There’s not much of the dam to see from this side, so I continued north. Passing a fishing dock and another large parking area before walking across the exposed earthen dam. Hoo boy, the wind was whipping and it was pretty chilly.
A couple with a baby buggy approached (yes, you can feasibly push a rugged stroller most of the way around) and I thought, “holy cow, it’s a bit cold for that, and -” the stroller was for their little dog. I pretended that was normal and continued on, eager to get back into the woods for some wind protection.
The eastern side of the reservoir approaches Woodtick Road. There’s a church there with parking and trail access as well. Once into the wood again, there are some boardwalks and very well-built bridges. I don’t know what I was expecting of this trail, but I don’t think it was such a high level of well-funded efforts.
The woods here are nice and as I curled around the northern end of the reservoir, I passed a couple more side trails to designated parking areas. The homes around here are quite large and loom on hills overlooking the water. At one point, a large white fence delineated the town’s woods and private property. Someone had smashed the fence, despite several signs warning of security cameras and such.
That didn’t stop someone from dumping… let’s take a closer look… someone trashed not one, but two … double-checking… two barber’s chairs. Here in the woods of Wolcott. Very odd.
More from Justin, the intrepid Wolcott reporter:
The white walls you saw out in the woods relate to a dispute in the town when the trail was being created (only about 4 or 5 years ago or so). When Wolcott purchased the reservoir, it apparently got a 50-foot margin of land around the water, as well. However, the town never really did much with that land for a couple decades, and except for a small section of trail built on one side of the lake, the rest of the margin was left wild. Some folks with lakefront property had become accustomed to basically having private lake access for many years and thought of the land down to the water as basically part of their backyard. So, when there was a renewed effort about 5 years ago to create a trail that circumnavigated the entire lake using that 50-foot margin, this meant that it would be cutting through adjacent to some folk’s backyards… and that private access to the water was going to become very public. A couple of lakefront residents were vehemently opposed and fought it hard. When the trail-building prevailed, one of them went so far as to put up those huge walls in the woods along the trail in protest.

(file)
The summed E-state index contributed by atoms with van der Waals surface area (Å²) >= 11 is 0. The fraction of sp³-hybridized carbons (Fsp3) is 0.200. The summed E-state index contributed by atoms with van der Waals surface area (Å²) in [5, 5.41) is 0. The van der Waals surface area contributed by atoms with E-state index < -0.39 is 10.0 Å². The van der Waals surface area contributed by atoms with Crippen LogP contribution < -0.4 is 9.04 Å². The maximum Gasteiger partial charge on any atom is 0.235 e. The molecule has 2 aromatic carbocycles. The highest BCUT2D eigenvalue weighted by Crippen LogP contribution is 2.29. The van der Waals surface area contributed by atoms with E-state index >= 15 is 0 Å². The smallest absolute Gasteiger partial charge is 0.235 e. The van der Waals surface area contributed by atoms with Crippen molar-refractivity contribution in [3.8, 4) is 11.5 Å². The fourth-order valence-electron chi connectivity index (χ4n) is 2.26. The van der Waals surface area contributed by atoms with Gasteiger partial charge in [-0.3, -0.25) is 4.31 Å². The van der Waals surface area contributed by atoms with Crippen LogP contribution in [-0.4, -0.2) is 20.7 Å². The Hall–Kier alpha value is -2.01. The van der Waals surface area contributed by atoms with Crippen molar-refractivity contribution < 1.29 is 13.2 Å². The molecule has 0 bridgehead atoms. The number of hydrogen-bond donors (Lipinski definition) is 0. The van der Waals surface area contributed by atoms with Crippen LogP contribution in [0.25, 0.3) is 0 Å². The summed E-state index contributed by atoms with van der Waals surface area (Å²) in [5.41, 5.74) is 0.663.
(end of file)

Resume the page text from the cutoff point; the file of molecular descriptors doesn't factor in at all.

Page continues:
The next half a mile or so is lovely. It feels remote and hidden away from the rest of Wolcott, as I crossed over long boardwalks and across a large spit of land. This whole trail really is a gem in a town often lumped in with Waterbury and Bristol – not that there’s anything wrong with either Waterbury or Bristol, but beautiful hikes are not the first thing that springs to mind with either.
After passing a Kiwanis camp and out to Munson Road, I walked past a couple more parking areas – again, this trail does not suffer for access points – the trail dipped in and out of the woods a couple times. Massive white pines, more bridges and boardwalks, and more views across the water.
The rest of the trail, heading down the western side of the reservoir, is squeezed in between the water and Wolf Hill Road. It does the best job it can “hiding” in the trees away from the road, but there’s only so much land. Wolf Hill Road isn’t exactly a highway, so the trail still provides some remoteness and it’s clearly popular with locals; despite the cold, I still passed at least a dozen other people out for a walk.
I made my way back down to the dam. On this side of it, you can walk right down to the bottom of it and, I don’t know, look at it? It’s just a dam.
Yes, I walked down to the bottom of it and… just looked at it. I can confirm that yes, it’s literally just a dam.
From there the walk to my car across Nichols Road was only a few minutes. I looked at the beach at the recreation area and at the huge little league complex and realized that this place in July must be the place to be in Wolcott. It seems to have a Pollyanna quality about it. Baseball, hot dogs, swimming in a lake, canoeing, fishing… endless confusion and arguments over dumb things like place names.
This is the America, right here in Wolcott.